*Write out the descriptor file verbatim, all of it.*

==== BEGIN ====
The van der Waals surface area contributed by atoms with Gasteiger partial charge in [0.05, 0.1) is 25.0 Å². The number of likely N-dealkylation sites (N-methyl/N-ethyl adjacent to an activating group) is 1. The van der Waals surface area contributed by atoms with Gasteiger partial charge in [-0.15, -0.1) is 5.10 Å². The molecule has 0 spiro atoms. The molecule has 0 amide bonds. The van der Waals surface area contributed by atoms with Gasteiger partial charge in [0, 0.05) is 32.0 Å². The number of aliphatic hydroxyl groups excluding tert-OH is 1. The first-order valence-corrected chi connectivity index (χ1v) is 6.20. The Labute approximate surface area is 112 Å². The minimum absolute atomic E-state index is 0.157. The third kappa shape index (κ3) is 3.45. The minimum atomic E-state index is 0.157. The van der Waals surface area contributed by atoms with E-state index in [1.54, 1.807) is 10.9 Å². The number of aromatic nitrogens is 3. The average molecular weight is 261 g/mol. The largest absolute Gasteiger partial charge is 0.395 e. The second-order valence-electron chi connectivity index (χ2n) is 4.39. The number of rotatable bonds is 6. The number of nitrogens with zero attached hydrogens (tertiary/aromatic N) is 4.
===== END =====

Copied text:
The van der Waals surface area contributed by atoms with Gasteiger partial charge in [0.05, 0.1) is 25.0 Å². The number of likely N-dealkylation sites (N-methyl/N-ethyl adjacent to an activating group) is 1. The van der Waals surface area contributed by atoms with Gasteiger partial charge in [-0.15, -0.1) is 5.10 Å². The molecule has 0 spiro atoms. The molecule has 0 amide bonds. The van der Waals surface area contributed by atoms with Gasteiger partial charge in [0, 0.05) is 32.0 Å². The number of aliphatic hydroxyl groups excluding tert-OH is 1. The first-order valence-corrected chi connectivity index (χ1v) is 6.20. The Labute approximate surface area is 112 Å². The minimum absolute atomic E-state index is 0.157. The third kappa shape index (κ3) is 3.45. The minimum atomic E-state index is 0.157. The van der Waals surface area contributed by atoms with E-state index in [1.54, 1.807) is 10.9 Å². The number of aromatic nitrogens is 3. The average molecular weight is 261 g/mol. The largest absolute Gasteiger partial charge is 0.395 e. The second-order valence-electron chi connectivity index (χ2n) is 4.39. The number of rotatable bonds is 6. The number of nitrogens with zero attached hydrogens (tertiary/aromatic N) is 4.